April 22nd, 2010 §
The past week has focused on finishing the floors, which involved various sandings and then burnishing the Magic Oil into the wood. First coat was a slight white wash, which is hard to discern in these photos, and the second was a natural clear color. The oil/wax really brought out the richness and color in the wood, an effect that will even continue to increase as the finish ages.
I had to take last Friday off work for an emergency meeting involving my builder, the sub who ordered the kitchen cabinets, and my counter installer. The issue was this:
When the cabinets were ordered and installed, they were not centered on the big window directly above. No one noticed this problem until the soapstone went on and the plumber installed my kitchen faucet. Classic domino effect. Anyway, this off-centeredness was not cool with me, and I went through a pretty tense discussion with my builder when he tried to pin the problem on my sub, the counter installer, when the original goofup occurred with his sub, the cabinet guy. It’s a classic contractor maneuver, I’ve learned, to try to dump responsibility on someone else.
To my surprise, though, when we all met in the kitchen for the showdown my builder actually stepped up and admitted he dropped the ball on this one. The resolution of our meeting is that everything just installed in the whole end of the kitchen is getting ripped out, the cabinet man is going to order a custom cabinet to properly fit the space, the counter man is going to redo the slab that holds the sink (and send the bill to my contractor), and I don’t have to pay a dime for the corrections. It will take at least two weeks to get the new cabinet, which puts us right at our targeted date for certificate of occupancy (C.O.) But hey, I will take the delay if it means not having to look at an improperly centered cabinet/sink/faucet! That would have driven me nuts!
Now, for a bit of a tease as I show you some major developments that happened this week on the outside of the house. Who’s paying attention?
April 21st, 2010 §
April 21, 7:28 p.m.
Driving home from town in the fog, after a thunderstorm.
April 18th, 2010 §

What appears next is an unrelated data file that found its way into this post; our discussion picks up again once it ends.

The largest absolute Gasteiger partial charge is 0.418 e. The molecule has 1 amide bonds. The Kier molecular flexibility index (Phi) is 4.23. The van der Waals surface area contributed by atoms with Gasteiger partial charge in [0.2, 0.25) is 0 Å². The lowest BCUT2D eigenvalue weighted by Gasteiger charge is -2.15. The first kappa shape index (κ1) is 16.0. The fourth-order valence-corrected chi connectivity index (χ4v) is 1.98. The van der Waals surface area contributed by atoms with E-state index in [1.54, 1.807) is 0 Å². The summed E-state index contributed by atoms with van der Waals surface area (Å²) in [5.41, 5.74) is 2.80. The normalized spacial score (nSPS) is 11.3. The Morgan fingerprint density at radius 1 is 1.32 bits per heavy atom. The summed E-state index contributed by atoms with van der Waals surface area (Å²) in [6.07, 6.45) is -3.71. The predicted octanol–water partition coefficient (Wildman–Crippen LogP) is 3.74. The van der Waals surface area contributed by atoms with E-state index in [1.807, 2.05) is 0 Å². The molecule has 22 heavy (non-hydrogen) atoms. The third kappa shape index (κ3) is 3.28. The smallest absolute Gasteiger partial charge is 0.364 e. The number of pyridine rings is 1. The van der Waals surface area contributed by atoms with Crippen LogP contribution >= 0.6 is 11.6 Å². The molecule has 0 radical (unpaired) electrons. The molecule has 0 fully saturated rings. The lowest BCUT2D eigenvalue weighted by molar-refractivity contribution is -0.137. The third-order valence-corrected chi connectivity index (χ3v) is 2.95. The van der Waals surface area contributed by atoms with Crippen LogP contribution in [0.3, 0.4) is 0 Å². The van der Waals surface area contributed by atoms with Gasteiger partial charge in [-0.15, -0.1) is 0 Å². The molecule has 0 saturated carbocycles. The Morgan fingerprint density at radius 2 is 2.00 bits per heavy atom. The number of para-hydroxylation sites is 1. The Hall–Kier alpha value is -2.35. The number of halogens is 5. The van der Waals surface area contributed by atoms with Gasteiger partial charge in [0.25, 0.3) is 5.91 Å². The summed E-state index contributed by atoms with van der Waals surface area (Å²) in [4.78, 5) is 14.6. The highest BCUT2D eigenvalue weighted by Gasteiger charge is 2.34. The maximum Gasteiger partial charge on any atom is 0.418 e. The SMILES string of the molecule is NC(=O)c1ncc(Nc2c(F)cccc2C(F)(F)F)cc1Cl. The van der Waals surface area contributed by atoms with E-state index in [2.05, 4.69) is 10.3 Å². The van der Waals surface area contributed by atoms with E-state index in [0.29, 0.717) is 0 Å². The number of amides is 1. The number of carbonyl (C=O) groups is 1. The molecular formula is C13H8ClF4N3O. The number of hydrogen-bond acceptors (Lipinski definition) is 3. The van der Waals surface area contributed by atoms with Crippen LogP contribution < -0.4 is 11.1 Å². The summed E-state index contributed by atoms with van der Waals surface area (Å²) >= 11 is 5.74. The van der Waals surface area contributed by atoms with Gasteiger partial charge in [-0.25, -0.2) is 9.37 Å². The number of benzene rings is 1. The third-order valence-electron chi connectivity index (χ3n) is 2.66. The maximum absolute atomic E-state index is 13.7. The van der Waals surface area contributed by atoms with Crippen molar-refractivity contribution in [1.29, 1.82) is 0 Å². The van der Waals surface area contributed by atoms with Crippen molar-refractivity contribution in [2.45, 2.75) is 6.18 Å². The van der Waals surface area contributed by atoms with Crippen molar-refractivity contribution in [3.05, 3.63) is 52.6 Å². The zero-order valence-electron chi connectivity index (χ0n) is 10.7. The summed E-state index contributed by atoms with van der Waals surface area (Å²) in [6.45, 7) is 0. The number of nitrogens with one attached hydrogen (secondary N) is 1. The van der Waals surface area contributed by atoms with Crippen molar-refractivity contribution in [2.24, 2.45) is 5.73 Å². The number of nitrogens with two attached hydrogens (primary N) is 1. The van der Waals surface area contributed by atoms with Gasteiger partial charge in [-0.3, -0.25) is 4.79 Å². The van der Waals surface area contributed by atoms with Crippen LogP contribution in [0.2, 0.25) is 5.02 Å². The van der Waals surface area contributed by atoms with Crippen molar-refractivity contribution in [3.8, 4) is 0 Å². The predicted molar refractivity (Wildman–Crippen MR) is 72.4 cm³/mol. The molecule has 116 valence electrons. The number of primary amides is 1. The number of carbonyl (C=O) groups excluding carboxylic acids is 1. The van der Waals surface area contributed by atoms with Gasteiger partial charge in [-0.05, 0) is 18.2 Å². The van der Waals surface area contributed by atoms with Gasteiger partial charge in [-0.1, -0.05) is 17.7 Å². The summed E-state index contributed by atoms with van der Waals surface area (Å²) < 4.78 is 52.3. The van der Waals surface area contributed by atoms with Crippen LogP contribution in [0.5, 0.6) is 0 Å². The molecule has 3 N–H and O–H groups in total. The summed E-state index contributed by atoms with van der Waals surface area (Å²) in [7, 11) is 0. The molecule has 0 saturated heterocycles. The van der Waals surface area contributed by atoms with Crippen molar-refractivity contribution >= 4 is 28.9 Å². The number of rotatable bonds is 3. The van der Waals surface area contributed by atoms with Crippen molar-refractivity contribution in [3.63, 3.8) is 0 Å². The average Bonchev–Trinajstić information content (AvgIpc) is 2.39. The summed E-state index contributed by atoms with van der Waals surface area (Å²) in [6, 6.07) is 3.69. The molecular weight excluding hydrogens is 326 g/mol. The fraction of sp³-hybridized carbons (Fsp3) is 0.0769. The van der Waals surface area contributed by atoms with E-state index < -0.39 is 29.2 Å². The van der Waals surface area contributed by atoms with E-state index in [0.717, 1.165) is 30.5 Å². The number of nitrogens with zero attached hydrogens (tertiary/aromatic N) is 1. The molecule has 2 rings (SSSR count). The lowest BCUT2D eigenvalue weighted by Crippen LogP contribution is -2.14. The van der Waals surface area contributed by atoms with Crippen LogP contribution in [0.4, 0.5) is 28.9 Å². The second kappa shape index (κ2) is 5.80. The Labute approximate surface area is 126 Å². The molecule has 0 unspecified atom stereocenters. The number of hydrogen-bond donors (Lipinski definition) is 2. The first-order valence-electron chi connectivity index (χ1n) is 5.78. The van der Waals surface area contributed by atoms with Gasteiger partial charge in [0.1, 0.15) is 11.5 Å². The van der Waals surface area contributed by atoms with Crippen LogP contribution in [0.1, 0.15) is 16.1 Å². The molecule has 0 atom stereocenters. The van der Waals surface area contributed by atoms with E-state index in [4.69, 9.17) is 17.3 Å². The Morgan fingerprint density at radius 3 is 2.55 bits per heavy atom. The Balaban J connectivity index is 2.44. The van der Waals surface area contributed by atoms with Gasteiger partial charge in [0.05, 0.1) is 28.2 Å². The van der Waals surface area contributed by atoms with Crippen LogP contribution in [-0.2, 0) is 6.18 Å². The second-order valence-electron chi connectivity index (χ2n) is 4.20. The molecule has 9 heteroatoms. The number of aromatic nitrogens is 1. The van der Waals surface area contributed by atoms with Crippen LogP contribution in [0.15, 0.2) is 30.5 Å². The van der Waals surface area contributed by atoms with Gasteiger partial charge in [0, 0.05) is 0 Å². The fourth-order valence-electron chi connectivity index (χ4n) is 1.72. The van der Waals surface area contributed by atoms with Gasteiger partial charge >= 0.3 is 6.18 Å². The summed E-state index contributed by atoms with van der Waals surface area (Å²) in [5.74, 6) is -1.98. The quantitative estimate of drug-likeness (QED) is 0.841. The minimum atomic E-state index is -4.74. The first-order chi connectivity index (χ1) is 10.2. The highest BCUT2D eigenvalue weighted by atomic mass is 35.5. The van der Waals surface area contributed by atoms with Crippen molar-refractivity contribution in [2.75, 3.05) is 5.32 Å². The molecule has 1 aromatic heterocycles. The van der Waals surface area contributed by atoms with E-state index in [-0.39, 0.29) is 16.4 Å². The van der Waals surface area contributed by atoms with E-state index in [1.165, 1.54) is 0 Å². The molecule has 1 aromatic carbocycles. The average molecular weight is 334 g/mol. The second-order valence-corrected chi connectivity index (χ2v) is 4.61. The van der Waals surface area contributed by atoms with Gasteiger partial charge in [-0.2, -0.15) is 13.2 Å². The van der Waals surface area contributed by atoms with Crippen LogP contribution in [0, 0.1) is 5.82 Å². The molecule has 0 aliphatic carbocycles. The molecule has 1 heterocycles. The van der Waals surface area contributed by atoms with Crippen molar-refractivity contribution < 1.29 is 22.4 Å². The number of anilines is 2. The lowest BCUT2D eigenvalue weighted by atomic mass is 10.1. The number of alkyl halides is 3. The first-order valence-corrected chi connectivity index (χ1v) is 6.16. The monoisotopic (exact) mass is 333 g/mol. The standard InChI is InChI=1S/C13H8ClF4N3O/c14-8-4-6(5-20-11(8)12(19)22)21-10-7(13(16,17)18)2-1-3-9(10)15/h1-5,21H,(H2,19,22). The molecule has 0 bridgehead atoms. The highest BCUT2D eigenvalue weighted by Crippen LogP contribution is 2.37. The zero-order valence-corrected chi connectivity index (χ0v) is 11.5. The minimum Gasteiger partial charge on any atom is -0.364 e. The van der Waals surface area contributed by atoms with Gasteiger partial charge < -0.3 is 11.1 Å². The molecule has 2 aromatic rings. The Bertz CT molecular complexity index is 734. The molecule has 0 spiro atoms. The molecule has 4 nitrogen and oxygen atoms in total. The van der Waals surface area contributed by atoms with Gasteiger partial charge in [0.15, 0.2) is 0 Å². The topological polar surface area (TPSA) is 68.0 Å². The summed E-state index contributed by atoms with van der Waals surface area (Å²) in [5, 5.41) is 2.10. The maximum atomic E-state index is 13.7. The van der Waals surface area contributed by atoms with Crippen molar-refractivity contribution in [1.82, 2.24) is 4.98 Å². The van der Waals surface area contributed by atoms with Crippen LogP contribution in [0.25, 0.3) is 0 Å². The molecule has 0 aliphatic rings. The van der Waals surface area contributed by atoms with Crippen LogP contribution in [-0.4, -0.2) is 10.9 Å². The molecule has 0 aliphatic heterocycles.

April 18, 7:42 p.m.
Driving home from the farm after a beautiful day spent working on the back porch ceiling and doing what I hope is the final trim sanding. The last time I drove home this way, it was on thick ice and this pasture looked like this.
April 14th, 2010 §
Countertops were installed yesterday:
Green crystals! I think the countertops are perfect—in fact the whole kitchen is really looking like my vision…still a long way to go but it’s taking shape.
Things have kicked into high gear with several different trades—plumbers, electricians, carpenters, counter installers—at the house each day. Dad has been meeting my builder each morning to go over the previous day’s work, and then we both spend a couple of hours each evening reviewing and making lists for the next day’s meeting. It’s crazy to me that for each thing “fixed,” a handful more problems arise…and that’s even with reducing my builder’s scope and responsibility (on stuff that requires a lot of finesse) because he can’t seem to do a satisfactory job. It’s nuts. I am grateful, though, that my dad has stepped in to be the taskmaster as I was losing my flipping mind trying to manage my builder.
But I had the most exciting moment I’ve had in a good long while when I walked in my powder room, flipped on the switch, and had light! It was like standing inside a glowing red heart. I almost had a stroke I was so thrilled that maybe, just maybe, this craziness will soon be over.
April 11th, 2010 §
I just realized that there’s been a fairly large development at the farm that I’ve yet to share. Drumroll please…and allow me to introduce…my new trim!